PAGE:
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Gordhan vs Malema

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We are witnessing a clash of the titans between potentially three political giants while the country is gripped in an economic crisis

Minister Pravin Gordhan at the State Capture Inquiry. Picture: Nhlanhla Phillips/African News Agency/ANA

THERE is a saying: “When elephants fight, it is the grass that suffers.” In South Africa’s bruising political landscape, that saying could not be further from the truth.

We are witnessing a clash of the titans between potentially three political giants while the country is gripped in an economic crisis.

The EFF has accused Pravin Gordhan, Minister of Public Enterprises, of corruption. The party believes his daughter, Anisha Gordhan, allegedly benefited from government tenders during his time as minister of finance.

The EFF’s Commander in Chief, Julius Malema, and his lieutenant, Floyd Shivambu, stand accused of being part of the looting that collapsed VBS Mutual Bank, a black-owned financial services institution designed to cater to the needs of the rural poor.

Gordhan and the EFF’s bitter battle is exacerbating the country’s economic woes. On the face of it, President Cyril Ramaphosa appears to be caught in the crossfire.

Considering the political mudslinging, it’s perplexing why Ramaphosa has not condemned the EFF or thrown his weight behind Gordhan, a minister and MP he fought to be re-appointed.

Gordhan has been a staunch ally of Ramaphosa, to whom he owes, in part, his political longevity.

Surprisingly, Ramaphosa has steered clear from the fallout with Jackson Mthembu, the ANC’s parliamentary chief whip, coming to Gordhan’s defence. Mthembu asked on Thursday why the ANC has not come out in defence of Gordhan who now appears to be increasingly isolated within his own party.

Would it be far-fetched in wondering if the EFF has some sort of hold over Ramaphosa as Gordhan’s supporters believe Ramaphosa is scared of the EFF?

Only time will tell what the overall implications of the Gordhan versus the EFF feud will be for all parties involved. Ordinary citizens are fed-up with corruption, cronyism, politicians’ family members benefiting from government contracts, or fake revolutionaries who enrich themselves under the guise of fighting for the people.

The long-standing feud between the EFF and Gordhan can be traced back to the days of former president Jacob Zuma’s administration in 2011 when Limpopo, on the brink of financial collapse, was placed under administration when Gordhan was serving as finance minister. One of the provincial departments placed under administration was Roads and Transport where Pinky Kekana, a staunch ally of Malema and deputy minister of communications, served as MEC.

Cassel Mathale, then premier of Limpopo and ally of Malema, was stripped of his powers and redeployed by the ANC in 2013.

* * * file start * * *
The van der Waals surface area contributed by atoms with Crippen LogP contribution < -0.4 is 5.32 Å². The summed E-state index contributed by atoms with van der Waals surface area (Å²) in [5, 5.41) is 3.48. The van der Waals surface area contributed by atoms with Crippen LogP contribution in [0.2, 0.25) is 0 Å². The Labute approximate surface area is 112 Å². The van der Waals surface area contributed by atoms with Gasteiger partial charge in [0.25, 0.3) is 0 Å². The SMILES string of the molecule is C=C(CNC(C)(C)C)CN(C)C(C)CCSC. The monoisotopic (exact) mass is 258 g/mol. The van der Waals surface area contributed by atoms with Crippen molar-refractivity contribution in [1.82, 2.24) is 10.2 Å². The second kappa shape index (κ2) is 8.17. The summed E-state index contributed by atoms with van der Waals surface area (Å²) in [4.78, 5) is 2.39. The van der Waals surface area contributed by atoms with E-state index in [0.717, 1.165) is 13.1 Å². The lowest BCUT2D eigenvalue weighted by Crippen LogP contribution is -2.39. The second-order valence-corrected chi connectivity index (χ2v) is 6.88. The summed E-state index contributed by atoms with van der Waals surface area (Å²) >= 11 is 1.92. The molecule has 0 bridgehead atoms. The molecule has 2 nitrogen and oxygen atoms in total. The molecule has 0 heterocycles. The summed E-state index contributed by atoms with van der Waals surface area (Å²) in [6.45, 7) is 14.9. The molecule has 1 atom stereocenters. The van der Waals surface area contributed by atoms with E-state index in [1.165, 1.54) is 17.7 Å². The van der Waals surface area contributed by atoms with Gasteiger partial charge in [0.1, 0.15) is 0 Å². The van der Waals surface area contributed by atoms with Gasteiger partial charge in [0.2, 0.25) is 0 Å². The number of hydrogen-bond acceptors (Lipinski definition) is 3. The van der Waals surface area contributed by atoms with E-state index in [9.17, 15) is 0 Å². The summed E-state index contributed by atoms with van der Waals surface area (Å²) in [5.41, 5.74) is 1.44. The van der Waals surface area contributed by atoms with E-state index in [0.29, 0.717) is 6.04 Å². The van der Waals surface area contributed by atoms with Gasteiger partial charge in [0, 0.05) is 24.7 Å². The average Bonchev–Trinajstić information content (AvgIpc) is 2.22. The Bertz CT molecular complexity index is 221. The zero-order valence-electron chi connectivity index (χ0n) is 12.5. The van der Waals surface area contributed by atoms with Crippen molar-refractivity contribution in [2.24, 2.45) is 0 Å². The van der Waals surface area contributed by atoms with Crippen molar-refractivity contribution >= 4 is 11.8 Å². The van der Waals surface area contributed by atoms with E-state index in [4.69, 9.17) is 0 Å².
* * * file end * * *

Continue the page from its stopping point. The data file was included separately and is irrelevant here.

During that process, Malema faced sequestration from the SA Revenue Service and was almost removed from Parliament.

He felt he was being unfairly targeted by Gordhan. He lamented that there were other cases, far worse.

Malema lost some of his assets, including a farm in Limpopo and a mansion in Sandton, which undoubtedly left a bitter taste. Following the rise of the EFF, Zuma’s dealings with the Guptas were laid bare, his son, Duduzane, was implicated in a series of scandals in which he was accused of doing business with the state via Gupta-owned companies.

Fast forward to 2018. Most of South Africa’s political heavyweights and their children and relatives have been implicated and accused of profiting from doing business with government in spectacularly similar fashion to Zuma and Duduzane. Every week, more skeletons fall from that closet and it is proving difficult to bury. The ANC is struggling to remain unified ahead of next year’s general elections as accusations and finger-pointing among ANC cadres in government continue to mount at the state capture commission of inquiry. By agreeing to the terms of reference of the Zondo Commission, the ANC effectively put itself on trial.

It is no secret that Ramaphosa, when he became president, following the defeat of the Zuma faction of the ANC at Nasrec, wanted Malema back at the ANC. Malema, a skilled orator who can rile up the masses with his charisma, is studying towards a Master’s degree at Unisa, putting many of his peers who ridiculed him for failing woodwork in high school to shame, academically.

Through his political wheeling and dealing, Malema has managed to propel the likes of Kekana, who once stood accused of abusing her political authority to settle political scores for him, to be appointed as deputy minister of communications in Ramaphosa’s government.

While the war rages on and “the grass suffers”, it looks like the EFF has several aces up its sleeve which would explain why Gordhan has been hung out to dry and left to fight his own political battles.

Whichever way one chooses to look at it, the president is caught in-between Gordhan and the EFF.

In order to protect himself from the EFF, will Gordhan end up being collateral damage?